Business Assistance - Rural businesses in Presidentially declared disaster may be eligible for assistance through the Rural Business Service. Applicants or existing borrowers should contact their State USDA Rural Development office to determine which program is applicable to assist them.
Utility Assistance – Should any existing water, telecommunications or electric program borrowers need to seek assistance from Rural Development, contact your local Rural Development representatives or USDA's National Rural Development office.
Farmer and Rancher Assistance - USDA encourages farmers who have crop and or physical damage, to contact their local Farm Service Agency Service Center as soon as possible.
The affected State and County Emergency Boards, chaired by the USDA Farm Service Agency, are assisting with the response efforts and quickly assessing agricultural needs and determining the storms impact on crops. Emergency loans are available to agricultural producers through the Farm Service Agency Emergency Loan Program which provides low-interest EM loans for crop and livestock production and physical losses. The loans are available in counties declared under a Presidential declaration or Secretarial disaster designation. Assistance also might be available through the Farm Service Agency Emergency Conservation Program funds, subject to the availability of funds. ECP signup will be held where authorized by FSA State Committees. ECP applications will be processed subject to available funding. And farmers and ranchers may qualify for assistance for any crop or livestock losses if they meet certain eligibility requirements.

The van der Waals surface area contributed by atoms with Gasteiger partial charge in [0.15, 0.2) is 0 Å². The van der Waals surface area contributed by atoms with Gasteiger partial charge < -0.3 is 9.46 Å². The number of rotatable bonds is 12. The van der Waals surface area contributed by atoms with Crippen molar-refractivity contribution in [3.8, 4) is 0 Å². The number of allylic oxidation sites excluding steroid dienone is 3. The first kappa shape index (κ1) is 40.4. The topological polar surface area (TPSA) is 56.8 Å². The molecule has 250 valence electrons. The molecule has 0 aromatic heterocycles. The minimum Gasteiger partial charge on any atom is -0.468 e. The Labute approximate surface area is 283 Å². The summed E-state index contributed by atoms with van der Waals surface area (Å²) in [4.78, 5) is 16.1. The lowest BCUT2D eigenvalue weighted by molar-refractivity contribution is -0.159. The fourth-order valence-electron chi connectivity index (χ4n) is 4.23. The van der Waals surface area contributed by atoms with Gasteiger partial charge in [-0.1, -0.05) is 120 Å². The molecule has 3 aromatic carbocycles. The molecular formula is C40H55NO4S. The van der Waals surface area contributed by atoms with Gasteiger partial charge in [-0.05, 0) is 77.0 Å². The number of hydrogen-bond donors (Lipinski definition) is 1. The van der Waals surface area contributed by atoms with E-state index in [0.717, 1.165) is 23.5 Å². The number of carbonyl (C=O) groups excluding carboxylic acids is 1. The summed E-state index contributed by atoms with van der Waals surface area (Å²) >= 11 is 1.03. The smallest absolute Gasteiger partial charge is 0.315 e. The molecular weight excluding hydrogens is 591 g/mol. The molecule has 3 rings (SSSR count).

Assistance is available through the following FSA assistance programs:
- Supplemental Revenue Assistance Payments Program for crop revenue losses from quantity or quality deficiencies only in those counties and contiguous counties declared disaster areas by the Agriculture Secretary or in cases where a farm's overall production loss exceeds 50 percent;
- Noninsured Crop Disaster Assistance Program for producers and ranchers who previously submitted an application for coverage for noninsured crop losses.
- Emergency Assistance for Livestock, Honeybees, and Farm Raised Fish for emergency relief to producers of livestock, honeybees and farm-raised fish who suffered losses from disaster such as adverse weather or other conditions, such as blizzards and wildfires not adequately covered by any other disaster program;